Celebrating engineers during national E-Week

Williams’ college recruiters celebrated National Engineers Week at various university campuses this week.

National Engineers Week is an annual event that recognizes the contributions engineers and engineering students make in the world.

Williams employees participating in E-week activities at Oklahoma State University.
Williams employees participating in E-Week activities at Oklahoma State University.

Engineers are vital to our business and are helping us meet energy needs by working on some of the most exciting industry projects in the United States. They are solution-oriented drivers of innovation and critical thinkers.

Williams supports engineering programs at universities across our operating areas, and we were pleased to attend or sponsor several campus-based activities.

Williams employees presenting the Future Energy Engineers Award to the Society of Women Engineers at the University of Houston.
Williams employees presenting the Future Energy Engineers Award to the Society of Women Engineers at the University of Houston.

At West Virginia University, Williams was a corporate sponsor for E-Week professional development activities, including sponsorship of a new program called Career Closet, which provides business professional clothing to students going on job interviews or to career fairs. Williams employees presented a session about how to make good first impressions, resume writing and career fair etiquette.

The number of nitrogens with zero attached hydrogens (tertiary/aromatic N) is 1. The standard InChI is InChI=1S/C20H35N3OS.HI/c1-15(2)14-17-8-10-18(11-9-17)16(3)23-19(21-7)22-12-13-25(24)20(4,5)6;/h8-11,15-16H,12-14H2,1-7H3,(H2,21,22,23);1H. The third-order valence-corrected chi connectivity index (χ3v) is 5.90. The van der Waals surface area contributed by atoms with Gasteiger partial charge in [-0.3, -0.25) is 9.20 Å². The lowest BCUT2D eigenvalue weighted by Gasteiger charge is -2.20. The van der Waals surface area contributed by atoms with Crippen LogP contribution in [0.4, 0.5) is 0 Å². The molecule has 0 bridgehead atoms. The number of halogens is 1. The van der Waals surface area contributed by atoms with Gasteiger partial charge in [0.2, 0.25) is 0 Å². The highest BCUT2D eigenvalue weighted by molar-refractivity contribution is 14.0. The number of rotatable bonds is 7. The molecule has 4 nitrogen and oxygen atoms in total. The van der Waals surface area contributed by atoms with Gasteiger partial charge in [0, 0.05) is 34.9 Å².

At Oklahoma State University, Williams employees participated in the College of Engineering, Architecture and Technology student carnival, judging student organization booths and providing information about Williams.

Williams employees visited the University of Houston, where they presented the Future Energy Engineers Award to the Society of Women Engineers.

Williams sponsored additional E-Week events at the University of Oklahoma and the University of Tulsa, and we will sponsor an engineering-related activity next month at the University of Pittsburgh.